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Cyrene: The Stunning Ancient Greek City of Libya

Cyrene ancient Greek city
The ruins of the once-great city of Cyrene. Public Domain

Cyrene, the ancient Greek and later Roman city near present-day Shahhat, Libya, was the oldest and most important of all five Greek cities in the region.

It gave eastern Libya the classical name of Cyrenaica that it has retained into modern times. Located nearby is the ancient Necropolis of Cyrene.

More than two thousand years ago, a group of Greeks from the island of Thira (also known as Santorini) headed south, searching for a new place to live. Their journey ended in the northern part of Africa, in modern-day Libya.

These Greek settlers established a new city, calling it Cyrene. The city, which was founded in 631 BC soon had its first King, Battus, ruling over it.

Battus was the first powerful figure in what later became the famous dynasty of Battiads.

Cyrene ancient Greek city
Cyrene, in northern Africa

The Battiads ruled Cyrene for eight generations, until 440 BC. Under their rule, the port city of Apollonia was founded, along with Berenice, today’s Benghazi.

Cyrene was prosperous and had trade ties with every Greek city in what is now the modern Greek mainland and islands.

It was one of the principal cities in the ancient Greek world, with its temples, tombs, agora, gymnasium and Cyrene Amphitheatre all thought to be inspired by the historic structures at Delphi.

The city became a Republic in 460 BC, following the political tradition that Athens had established.

Cyrene ancient Greek city
The Temple of Zeus at Cyrene. Credit: David Stanley, CC BY 2.0/Wikipedia Commons

Philosophy flourished in ancient city of Cyrene

Cyrene contributed to the intellectual life of the ancient Greek world through its renowned philosophers and mathematicians.

Philosophy flourished on the Cyrenaican plateau at the School of Cyrene. “Cyrenaics” developed here, a minor Socratic school founded by Aristippus, who was perhaps the friend of Socrates, though according to some accounts a grandson of Aristippus with the same name.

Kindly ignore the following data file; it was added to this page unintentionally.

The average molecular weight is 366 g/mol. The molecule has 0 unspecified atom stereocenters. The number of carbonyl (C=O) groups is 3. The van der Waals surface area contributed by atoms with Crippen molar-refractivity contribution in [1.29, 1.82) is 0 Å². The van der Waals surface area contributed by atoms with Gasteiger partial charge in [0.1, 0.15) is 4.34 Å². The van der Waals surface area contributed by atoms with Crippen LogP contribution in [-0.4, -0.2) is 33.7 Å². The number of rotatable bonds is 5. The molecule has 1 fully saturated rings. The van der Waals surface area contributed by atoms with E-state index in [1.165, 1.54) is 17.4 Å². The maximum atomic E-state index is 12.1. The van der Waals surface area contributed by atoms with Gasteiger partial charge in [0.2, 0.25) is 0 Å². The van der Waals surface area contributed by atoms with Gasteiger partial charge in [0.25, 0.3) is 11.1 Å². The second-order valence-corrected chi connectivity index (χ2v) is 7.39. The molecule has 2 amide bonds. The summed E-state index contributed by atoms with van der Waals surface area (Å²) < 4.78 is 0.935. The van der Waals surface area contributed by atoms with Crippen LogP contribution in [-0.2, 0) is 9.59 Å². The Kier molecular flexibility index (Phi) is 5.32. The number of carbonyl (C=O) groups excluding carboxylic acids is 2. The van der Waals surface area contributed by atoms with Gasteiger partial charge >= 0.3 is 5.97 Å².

French Neo-Epicurean philosopher Michel Onfray has called Cyrene “a philosophical Atlantis” thanks to its huge importance in the creation and initial development of the ethics of pleasure.

Cyrene was also the birthplace of Eratosthenes, who determined the circumference of the earth. The great thinker later went to Alexandria. Statues of philosophers, poets, and The Nine Muses, and a bust of Demosthenes have been found in Cyrene, attesting to the great culture which once flourished there in Northern Africa.

When Alexander the Great died in 323 BC the Cyrenian Republic became subject to the rulers of the Ptolemaic Dynasty and a few centuries later it became part of the Roman Empire as a province.

The famous “Venus of Cyrene,” a headless marble statue representing the goddess Venus, a Roman copy of a Greek original, was discovered by Italian soldiers here in 1913. It was transported to Rome, where it remained until 2008, when it was returned to Libya.

Cyrene’s ruins remain there as a reminder of the region’s rich past, which was shaped by Greeks and Romans alike.

Included on the UNESCO World Heritage List in 1982, Cyrene today ranks among the List’s most neglected and endangered sites in the Mediterranean Basin, due to improper restoration and extensive looting of its Greek artifacts.

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